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    Saint Croix

    National Scenic Riverway WI,MN

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Fire Training Exercise

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Date: April 30, 2010
Contact: Julie Galonska, 715-483-2270

Training Burn Scheduled for May 8

The St. Croix Falls Fire Department will utilize a structure located at 410 North Hamilton Street in St. Croix Falls for a training exercise on Saturday, May 8. The controlled burning of the structure will allow local firefighters to enhance their expertise in areas such as live fire entry, search and rescue techniques, and other aspects of structural fire suppression.  The structure will ultimately be burned to the ground upon completion of training activities. 

The National Park Service acquired the residence in 2009 with intentions of removing it, allowing the property to be utilized for future expansion of facilities and to address surface water run-off issues associated with the adjacent parking area.  

“Local fire departments rarely get the opportunity to burn down structures. This is a way to provide valuable, realistic training. It could possibly save lives by the lessons that they learn,” said Chief Ranger Bob Whaley of the St. Croix National Scenic Riverway. 

Presumed asbestos containing materials and other hazardous building components have been removed from the structure.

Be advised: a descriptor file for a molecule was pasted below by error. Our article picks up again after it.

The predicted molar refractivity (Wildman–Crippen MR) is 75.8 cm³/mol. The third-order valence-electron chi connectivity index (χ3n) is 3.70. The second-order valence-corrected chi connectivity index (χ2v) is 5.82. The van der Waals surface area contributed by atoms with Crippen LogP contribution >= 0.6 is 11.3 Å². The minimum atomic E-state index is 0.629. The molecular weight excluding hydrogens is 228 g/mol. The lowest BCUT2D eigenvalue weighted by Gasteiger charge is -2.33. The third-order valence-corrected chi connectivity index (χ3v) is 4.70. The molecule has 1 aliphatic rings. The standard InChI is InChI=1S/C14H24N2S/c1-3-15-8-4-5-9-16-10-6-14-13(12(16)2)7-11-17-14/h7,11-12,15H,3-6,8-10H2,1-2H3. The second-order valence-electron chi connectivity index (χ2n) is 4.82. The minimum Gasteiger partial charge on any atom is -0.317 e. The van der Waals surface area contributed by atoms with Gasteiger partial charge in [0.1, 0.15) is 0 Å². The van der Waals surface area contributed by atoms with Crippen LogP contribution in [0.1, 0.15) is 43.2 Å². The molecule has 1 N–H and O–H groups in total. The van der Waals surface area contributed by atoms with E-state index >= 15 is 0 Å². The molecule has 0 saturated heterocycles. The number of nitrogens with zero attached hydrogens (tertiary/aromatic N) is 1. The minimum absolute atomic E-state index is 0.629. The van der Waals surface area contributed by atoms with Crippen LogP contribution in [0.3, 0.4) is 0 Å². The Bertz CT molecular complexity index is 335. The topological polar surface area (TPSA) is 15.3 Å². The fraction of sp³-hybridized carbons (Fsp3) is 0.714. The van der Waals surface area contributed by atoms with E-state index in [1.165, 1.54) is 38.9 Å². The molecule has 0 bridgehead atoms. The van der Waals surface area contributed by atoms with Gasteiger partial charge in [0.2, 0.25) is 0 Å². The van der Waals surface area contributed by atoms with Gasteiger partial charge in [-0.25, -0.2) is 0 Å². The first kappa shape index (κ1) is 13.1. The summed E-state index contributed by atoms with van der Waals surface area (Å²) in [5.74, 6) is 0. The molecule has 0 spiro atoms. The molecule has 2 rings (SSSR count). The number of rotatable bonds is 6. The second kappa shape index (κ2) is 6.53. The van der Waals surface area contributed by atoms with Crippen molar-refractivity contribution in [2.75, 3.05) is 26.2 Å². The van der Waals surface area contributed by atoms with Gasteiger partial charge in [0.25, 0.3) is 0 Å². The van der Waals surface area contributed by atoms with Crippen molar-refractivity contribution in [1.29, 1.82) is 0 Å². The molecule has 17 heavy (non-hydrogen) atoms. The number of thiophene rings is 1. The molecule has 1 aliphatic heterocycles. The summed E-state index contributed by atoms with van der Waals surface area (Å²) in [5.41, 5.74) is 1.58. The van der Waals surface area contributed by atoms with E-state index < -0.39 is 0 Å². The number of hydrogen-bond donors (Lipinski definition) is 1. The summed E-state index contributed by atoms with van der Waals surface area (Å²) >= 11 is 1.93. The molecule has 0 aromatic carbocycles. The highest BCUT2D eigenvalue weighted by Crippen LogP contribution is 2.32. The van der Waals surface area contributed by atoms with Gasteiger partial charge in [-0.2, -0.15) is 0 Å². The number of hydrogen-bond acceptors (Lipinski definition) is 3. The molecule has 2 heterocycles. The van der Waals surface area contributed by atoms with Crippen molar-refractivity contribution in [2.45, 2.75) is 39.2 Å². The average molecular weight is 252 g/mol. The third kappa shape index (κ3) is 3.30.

The training exercise will begin at 8:00 a.m. and continue until early afternoon.

The St. Croix National Scenic Riverway was established by the Wild and Scenic Rivers Act in 1968; it is one of a group of eight rivers in the country which first received this recognition. For 255 miles, the St. Croix River and its tributary, the Namekagon, flow through some of the most scenic and least developed country in the Upper Midwest.

For additional information on the Riverway, please call (715) 483-2274.

Did You Know?

Black and White photo of the St. Croix river clogged with logs

Between 1850 and 1889 log jams occurred at angle rock on the St. Croix River between Minnesota and Wisconsin, where the river bends within a rocky gorge. In 1886 over 150 million board feet of logs jammed creating a tourist attraction. Today St. Croix NSR attracts tourists for its scenic beauty.